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Today, journalists have an array of digital tools such as Facebook, Twitter, YouTuve or blogs at their disposal. Any of these tools can help you increase your visibility on the web and promote your content. What should you start with, what are the absolute must-haves and which basic rules should you follow when enhancing your digital presence? In this interview, Moritz Sauer, a DW Akademie trainer, answers these questions and many more.
Tagsblog, digital presence, digital tools, facebook, journalists, promote, self-marketing, social media, twitter
At this year’s Deutsche Welle Global Media Forum, we met up with Danh-Quy Nguyen, a Vietnamese who studied in Germany and now works as the Deputy Managing Editor for ELLE Vietnam. A few years ago, Danh-Quy was one of the first to receive a scholarship for the two-year Master’s program “International Media Studies” at DW Akademie.
You graduated from DW’s International Media Studies program last year. Now, you’ve been invited back as a guest and expert for a panel-discussion at the DW Global Media Forum. How does that make you feel?
Firstly, I feel great and honored to be invited by my teachers and colleagues. I think it’s an experience that not everyone can have. So I feel very happy. Secondly, I’m also very happy to see my old friends and many colleagues from Deutsche Welle.
What do you miss most about Germany?
What I miss most from Germany is lots of trees, lots of green and the Rhine River.
Can you apply the knowledge that you learned at DW to your work in Vietnam?
Of course! I learned a lot at DW and I use it in my work every day. The most important thing I learned from the DW Master’s program is how to communicate with people from different countries and different cultures. This is very important for my daily job. As Managing Editor, I have to communicate with different editors and people from the fashion industry all around the world.
TagsELLE Vietnam, facebook, global media forum, international media studies, new media, social media
In the face of current developments, journalists should embrace an attitude which isn’t dictated by whether they like something or not. The question is more one of relevance and the extent to which the Internet’s abundant possibilities can make journalism better. The parameters of journalism have been greatly redefined. That means journalists need to rethink the way they think. Here are seven ways to get into the mindset of a modern-day journalist.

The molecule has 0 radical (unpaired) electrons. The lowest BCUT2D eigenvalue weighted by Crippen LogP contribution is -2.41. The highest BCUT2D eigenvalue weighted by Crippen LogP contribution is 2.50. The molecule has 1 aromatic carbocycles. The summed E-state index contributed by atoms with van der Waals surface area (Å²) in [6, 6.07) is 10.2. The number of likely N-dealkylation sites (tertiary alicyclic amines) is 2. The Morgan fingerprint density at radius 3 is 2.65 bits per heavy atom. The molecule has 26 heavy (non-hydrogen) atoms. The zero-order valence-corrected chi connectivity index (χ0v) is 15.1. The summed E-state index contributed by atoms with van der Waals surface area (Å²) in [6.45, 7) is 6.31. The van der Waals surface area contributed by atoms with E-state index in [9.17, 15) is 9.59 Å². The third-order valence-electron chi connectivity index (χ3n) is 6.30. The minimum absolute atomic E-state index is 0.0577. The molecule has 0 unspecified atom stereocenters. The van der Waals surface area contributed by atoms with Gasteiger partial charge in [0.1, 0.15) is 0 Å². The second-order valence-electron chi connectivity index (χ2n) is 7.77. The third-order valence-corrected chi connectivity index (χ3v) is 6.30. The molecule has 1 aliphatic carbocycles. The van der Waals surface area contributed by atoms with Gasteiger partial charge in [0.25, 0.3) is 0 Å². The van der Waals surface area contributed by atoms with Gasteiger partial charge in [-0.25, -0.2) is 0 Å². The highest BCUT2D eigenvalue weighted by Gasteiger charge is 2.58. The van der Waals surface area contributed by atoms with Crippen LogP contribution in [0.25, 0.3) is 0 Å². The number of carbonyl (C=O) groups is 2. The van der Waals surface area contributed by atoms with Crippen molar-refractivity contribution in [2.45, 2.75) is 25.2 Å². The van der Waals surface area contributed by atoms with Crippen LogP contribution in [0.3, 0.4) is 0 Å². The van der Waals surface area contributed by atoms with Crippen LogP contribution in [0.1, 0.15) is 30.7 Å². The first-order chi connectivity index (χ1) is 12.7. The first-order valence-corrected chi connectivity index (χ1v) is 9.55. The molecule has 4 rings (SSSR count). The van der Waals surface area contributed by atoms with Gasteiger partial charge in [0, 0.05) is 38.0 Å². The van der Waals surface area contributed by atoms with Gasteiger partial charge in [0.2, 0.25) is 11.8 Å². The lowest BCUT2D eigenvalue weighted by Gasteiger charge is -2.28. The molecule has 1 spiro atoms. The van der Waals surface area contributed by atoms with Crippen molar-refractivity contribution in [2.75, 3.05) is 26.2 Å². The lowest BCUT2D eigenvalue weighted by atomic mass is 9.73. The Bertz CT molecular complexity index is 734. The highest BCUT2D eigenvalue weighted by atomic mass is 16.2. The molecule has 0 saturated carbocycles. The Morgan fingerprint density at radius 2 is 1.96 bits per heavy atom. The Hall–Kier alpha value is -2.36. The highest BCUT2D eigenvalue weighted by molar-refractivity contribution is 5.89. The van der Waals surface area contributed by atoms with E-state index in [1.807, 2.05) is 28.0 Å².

1) Create your own, personalized news agency
Conventional channels aren’t the only way to find relevant voices. Breaking news is no longer the exclusive domain of traditional newswires and brand-name media organizations. Twitter, Facebook and blogs can be interesting alternative sources. They’re as respectable – or not – as any other source. In other words, the information has to be verified. So it’s a good idea to set up a reliable social circle. During the coverage of the Arab Spring in North Africa, NPR journalist Andy Carvin demonstrated how efficiently that can be done. Social networking sites are teeming with experts on all kinds of topics.
For many, Facebook has changed the face of the media landscape for good. Along with other social networking sites, it’s an important way for news consumers to filter updates from their favorite sources or on events of particular interest to them. It’s also how they share stories amongst their circles of friends.
In turn Facebook and other social media platforms have become key distribution channels for news websites. So it’s all the more important for online news sources to effectively market their content to social media outlets.
German blogger Claus Hesseling has compiled some useful tips for journalists who want to make the most of that potentially added exposure. With his kind permission, you can read a translation of his summary below.
By Raksmey Meas
Raksmey Meas, assistant lecturer at the Department of Media and Communication at the Royal University of Phnom Penh, reports that Japan’s catastrophe involving the recent earthquake and subsequent tsunami has yet again taken center stage in the world media’s attention.
Particularly in Cambodia, news related to Japan and its disaster racked up on front pages for more than a week following the initial shock on March 11th.
Regarding the focus of Cambodian media on this tragedy, news angles seem to be anything on the updates of the situation – death toll, possible nuclear explosion and rescue efforts, etc.